Welcome to Prepared Foods’ “Annual R&D Trends Report: Weight Management Formulation.” The report provides detailed information on current trends and growth opportunities for weight control and weight management ingredients and products. Based on a survey of PF readers, the “Weight Management Formulation” study evaluates current weight control and weight management ingredients, plus looks toward product trends.
Specifically, the research identified formulation benefits seen with ingredients in products positioned with weight management. It also offers industry professionals’ thoughts on the guidelines, regulations and other issues affecting the research, development, manufacturing and marketing of foods, beverages and supplements in the weight management/weight control category. The study also attempted to gauge which product development responsibilities are at the forefront of industry professionals’ minds. To view the entire survey, go to www.preparedfoods.com/2012RDTrends.
It’s important to point out that, while the experts in food, nutrition and health throughout industry and academia have redoubled their efforts to turn around the now-international obesity crisis, an update of obesity statistics still gives cause for alarm. The update, conducted by the American Heart Association (AHA) earlier this year, shows that nearly two thirds of Americans age 20 and over—almost 150 million—are overweight, with about half of that number statistically obese. As noted in last year’s survey, as an increasingly strained health system tries to cope with the crisis, the cost in healthcare alone is astounding.
Compiled data from The Centers for Disease Control, the AHA and other organizations peg current annual obesity-related healthcare costs at an equivalent of more than $500 for every man, woman and child in the U.S., around $160-175 billion. A Cornell University study, published early this year in the Journal of Health Economics and reported in the Insurance Journal, puts this figure at 21% of the U.S.’s total health costs.
According to the International Food Information Council Foundation’s (IFIC) “2012 Food & Health Survey,” “…more than half of Americans (55%) report that they are trying to lose weight,” a big jump from 2011’s 43%. While IFIC noted this is a “return to historical norms,” only one in five polled reported they are “not doing anything regarding their weight.”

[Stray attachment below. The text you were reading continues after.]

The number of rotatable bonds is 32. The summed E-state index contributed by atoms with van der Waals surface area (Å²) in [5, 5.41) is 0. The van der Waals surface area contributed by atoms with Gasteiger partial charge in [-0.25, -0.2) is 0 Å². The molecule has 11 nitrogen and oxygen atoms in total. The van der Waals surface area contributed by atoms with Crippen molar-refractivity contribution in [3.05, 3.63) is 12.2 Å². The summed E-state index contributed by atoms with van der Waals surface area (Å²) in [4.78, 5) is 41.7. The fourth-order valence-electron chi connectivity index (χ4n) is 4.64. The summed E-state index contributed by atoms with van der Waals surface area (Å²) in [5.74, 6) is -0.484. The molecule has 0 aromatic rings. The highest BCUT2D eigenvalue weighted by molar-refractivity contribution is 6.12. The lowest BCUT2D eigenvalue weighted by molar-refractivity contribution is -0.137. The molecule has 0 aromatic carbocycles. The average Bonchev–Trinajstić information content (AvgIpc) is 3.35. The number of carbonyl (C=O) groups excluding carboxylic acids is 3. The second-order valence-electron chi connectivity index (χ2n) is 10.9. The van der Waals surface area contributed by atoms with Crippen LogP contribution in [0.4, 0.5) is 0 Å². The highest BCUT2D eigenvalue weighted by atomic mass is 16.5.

In this regard, one respondent to the PF survey wrote, “I believe the average consumer remains uninformed, but the serious label readers are seeking foods that are nutritional, not just fluff injected with vitamins. I believe consumers are increasingly looking at the source of the nutrition and are beginning to analyze calories, fiber, protein, net carbohydrates and the source of the food; and preferring local, fresh and organic over processed items. They are also looking for sustainable packaging and a more holistic food process from the source of the food, its packaging and its carbon impact.”
The four fifths of consumers who are paying attention to their weight, however, are fumbling around in the dark somewhat. IFIC’s survey revealed that, “While the majority of Americans (71%) estimated their daily calorie needs, 64% of them estimated incorrectly, with nearly half (49%) underestimating.” Only 15% of IFIC survey respondents were able to “accurately estimate the number of calories they need to maintain their weight.”
IFIC also found that around four in 10 Americans picked “changing the types and amounts of food” as the top “contributor to successful weight management,” and more than half who are trying to lose weight opt for changing the types of foods and food components in an effort to lose or maintain weight. Moreover, when it comes to factors influencing purchase of foods and beverages among this group of responders, the numbers who include “healthfulness” has steadily climbed to two thirds, No. 3 behind the perennial top two of “taste” and “price.” This all bodes well for processors of better-for-you foods for weight control.
To present readers with information on the formulation benefits food, beverage and supplement processors have seen with ingredients in this category of products, PF turned to the best resources: its readers—the processors themselves (see “Study Details and Demographics,” page 23).
Know the Ingredients